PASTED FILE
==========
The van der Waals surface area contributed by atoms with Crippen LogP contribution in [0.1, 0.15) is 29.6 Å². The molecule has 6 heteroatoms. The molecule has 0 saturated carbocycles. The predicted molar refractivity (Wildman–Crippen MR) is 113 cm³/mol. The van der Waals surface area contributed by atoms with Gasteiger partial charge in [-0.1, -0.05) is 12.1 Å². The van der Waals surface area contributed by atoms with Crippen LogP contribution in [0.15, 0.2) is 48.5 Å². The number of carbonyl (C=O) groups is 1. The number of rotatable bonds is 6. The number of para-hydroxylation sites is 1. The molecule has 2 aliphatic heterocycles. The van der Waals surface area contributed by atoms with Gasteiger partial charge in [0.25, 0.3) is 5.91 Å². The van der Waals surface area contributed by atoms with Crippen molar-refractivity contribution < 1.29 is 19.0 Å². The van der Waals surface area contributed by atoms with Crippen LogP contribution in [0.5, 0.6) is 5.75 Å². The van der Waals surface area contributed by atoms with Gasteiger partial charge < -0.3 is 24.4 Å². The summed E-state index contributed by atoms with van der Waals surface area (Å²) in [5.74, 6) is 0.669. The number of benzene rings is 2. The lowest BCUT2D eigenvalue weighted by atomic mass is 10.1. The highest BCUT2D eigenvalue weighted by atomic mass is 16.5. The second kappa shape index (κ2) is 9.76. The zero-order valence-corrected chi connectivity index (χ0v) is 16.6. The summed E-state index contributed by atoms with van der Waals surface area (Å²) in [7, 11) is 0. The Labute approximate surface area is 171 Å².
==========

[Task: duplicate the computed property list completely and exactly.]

The van der Waals surface area contributed by atoms with Crippen LogP contribution in [0.1, 0.15) is 29.6 Å². The molecule has 6 heteroatoms. The molecule has 0 saturated carbocycles. The predicted molar refractivity (Wildman–Crippen MR) is 113 cm³/mol. The van der Waals surface area contributed by atoms with Gasteiger partial charge in [-0.1, -0.05) is 12.1 Å². The van der Waals surface area contributed by atoms with Crippen LogP contribution in [0.15, 0.2) is 48.5 Å². The number of carbonyl (C=O) groups is 1. The number of rotatable bonds is 6. The number of para-hydroxylation sites is 1. The molecule has 2 aliphatic heterocycles. The van der Waals surface area contributed by atoms with Gasteiger partial charge in [0.25, 0.3) is 5.91 Å². The van der Waals surface area contributed by atoms with Crippen molar-refractivity contribution < 1.29 is 19.0 Å². The van der Waals surface area contributed by atoms with Crippen LogP contribution in [0.5, 0.6) is 5.75 Å². The van der Waals surface area contributed by atoms with Gasteiger partial charge < -0.3 is 24.4 Å². The summed E-state index contributed by atoms with van der Waals surface area (Å²) in [5.74, 6) is 0.669. The number of benzene rings is 2. The lowest BCUT2D eigenvalue weighted by atomic mass is 10.1. The highest BCUT2D eigenvalue weighted by atomic mass is 16.5. The second kappa shape index (κ2) is 9.76. The zero-order valence-corrected chi connectivity index (χ0v) is 16.6. The summed E-state index contributed by atoms with van der Waals surface area (Å²) in [7, 11) is 0. The Labute approximate surface area is 171 Å².